Monthly Archives: July 2014

Ready, steady, ride…

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I wonder what your very first memory is. Various moments of my early life are there in my mind, albeit rather vaguely: I remember visiting Mrs Bell’s sweet shop at the end of our road when I was a toddler, and shouting “bananas!” really loudly with my grandmother when we walked under the railway bridge on the way to the park.  But the one, single moment that really sticks out is the day we moved house, when I was three, to the place where my parents have now lived for nearly 30 years.

It was there that I grew up, climbing the apple tree, playing football (very badly) and exploring in the woods. And it was just outside that house that I vividly remember learning to ride my bike without stabilisers. I can recall the smell, the sights, the reassuring presence of my dad by my side, as if it were yesterday. There he was, pretending to hold the back of the saddle until that moment when I realised that, yes, I was indeed riding on my own – all the way to the gate at the bottom of the lane.

This week, my children are staying with my mum and dad, while my wife and I are at opposite ends of the country. Today, in the very same summer sunshine that accompanied my first ever bike ride in 1988, and with the same man by his side, my little boy also rode free for the first time.

Somehow, nearly 30 years have passed since my dad jogged by my side, encouraging me with his enthusiastic words – and ensuring I didn’t career head-first into a hedge. He’s now speaking those same words of encouragement to his grandson, and my son will no doubt grow up with this memory etched firmly on his mind, just like his dad did.

Looking at my boy beaming with pride as he realises what he’s achieved, it’s only natural to feel that our kids really do grow up too fast. But sometimes, it also feels like we do, too.

The passage of time…

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“You do realise there are only 21 weeks until we start playing Christmas carols on the radio, don’t you?” So said a colleague of mine other day, much to the consternation of everyone else in the office.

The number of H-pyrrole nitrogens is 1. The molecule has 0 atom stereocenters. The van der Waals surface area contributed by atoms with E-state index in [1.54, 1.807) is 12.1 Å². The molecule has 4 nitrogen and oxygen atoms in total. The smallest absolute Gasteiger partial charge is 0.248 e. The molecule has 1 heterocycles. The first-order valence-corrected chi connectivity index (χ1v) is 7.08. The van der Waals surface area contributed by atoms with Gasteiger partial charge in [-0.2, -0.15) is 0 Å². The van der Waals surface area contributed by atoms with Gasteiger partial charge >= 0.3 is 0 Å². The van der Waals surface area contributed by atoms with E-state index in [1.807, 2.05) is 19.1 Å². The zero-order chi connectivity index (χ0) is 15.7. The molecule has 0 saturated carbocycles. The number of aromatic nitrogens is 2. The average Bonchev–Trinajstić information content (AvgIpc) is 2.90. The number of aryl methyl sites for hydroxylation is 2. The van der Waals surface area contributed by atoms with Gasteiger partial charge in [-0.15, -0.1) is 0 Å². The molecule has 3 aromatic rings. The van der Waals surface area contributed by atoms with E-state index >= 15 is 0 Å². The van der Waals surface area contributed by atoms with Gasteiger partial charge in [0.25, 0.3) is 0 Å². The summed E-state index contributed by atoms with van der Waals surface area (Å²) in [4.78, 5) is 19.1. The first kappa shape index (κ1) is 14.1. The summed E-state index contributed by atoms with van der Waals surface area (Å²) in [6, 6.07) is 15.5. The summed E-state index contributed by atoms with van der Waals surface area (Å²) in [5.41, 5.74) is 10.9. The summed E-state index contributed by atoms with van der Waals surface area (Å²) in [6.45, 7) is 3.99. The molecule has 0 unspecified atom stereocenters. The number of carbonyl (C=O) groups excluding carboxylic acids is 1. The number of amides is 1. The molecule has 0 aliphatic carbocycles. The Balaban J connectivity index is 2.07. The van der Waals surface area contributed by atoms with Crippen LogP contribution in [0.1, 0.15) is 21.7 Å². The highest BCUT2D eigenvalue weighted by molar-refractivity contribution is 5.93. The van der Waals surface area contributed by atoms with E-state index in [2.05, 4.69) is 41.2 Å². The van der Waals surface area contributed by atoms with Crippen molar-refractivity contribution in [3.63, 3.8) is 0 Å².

The passage of time is something I’ve been reflecting on recently: next week, I’ll have been working at my company for ten years – and shortly after, it’s my ninth wedding anniversary (mental note to self: your dad’s decision to buy your mum a bumper roll of cling film as a gift is not an example that should ever be followed). But the thing that’s really made me feel old is the fact that tomorrow, my son celebrates his sixth birthday.

Exactly six years ago to the minute, my wife and I were sitting in our little one-bedroomed flat, trying to decide whether or not to go into hospital again. Mrs J had already been in labour for about twelve hours; we’d made a trip to St. George’s in Tooting once already but instead of being told to push, my wife was instructed simply to go back home and have a bath. Nearly 24 hours after that, our son finally arrived into the world; a tiny, fragile, beautiful little baby whose existence changed the shape of our family forever.

Fast forward on to today, and this little bundle of vulnerability has become a football-playing, practical joke-making, inquisitive boy, who recently wrote on his school report that his target for next year is “to persevere with difficult things a bit more” (I don’t think I could even spell persevere correctly until I was doing my GCSEs). My son is closer to being in double figures than he is to the day of his birth – and, without wanting to wish his childhood away, I’d imagine his teenage years will be here quicker than you can say “it’s SO unfair, Dad” and slam the door behind you in a fit of misunderstood angst.

I hope I get the privilege of seeing my boy celebrate a great many more birthdays. But no matter how old he gets, there’ll always be a part of me that still thinks of him as that 8-pounds-and-12-ounces new creation, blinking at his first experience of daylight and calmly lying on his mum’s chest, starting to take stock of the world around him.

Happy birthday, lad. You’re going to have a great time being six, and I’m going to keep on having even more fun being your dad. Just don’t get any older too quickly.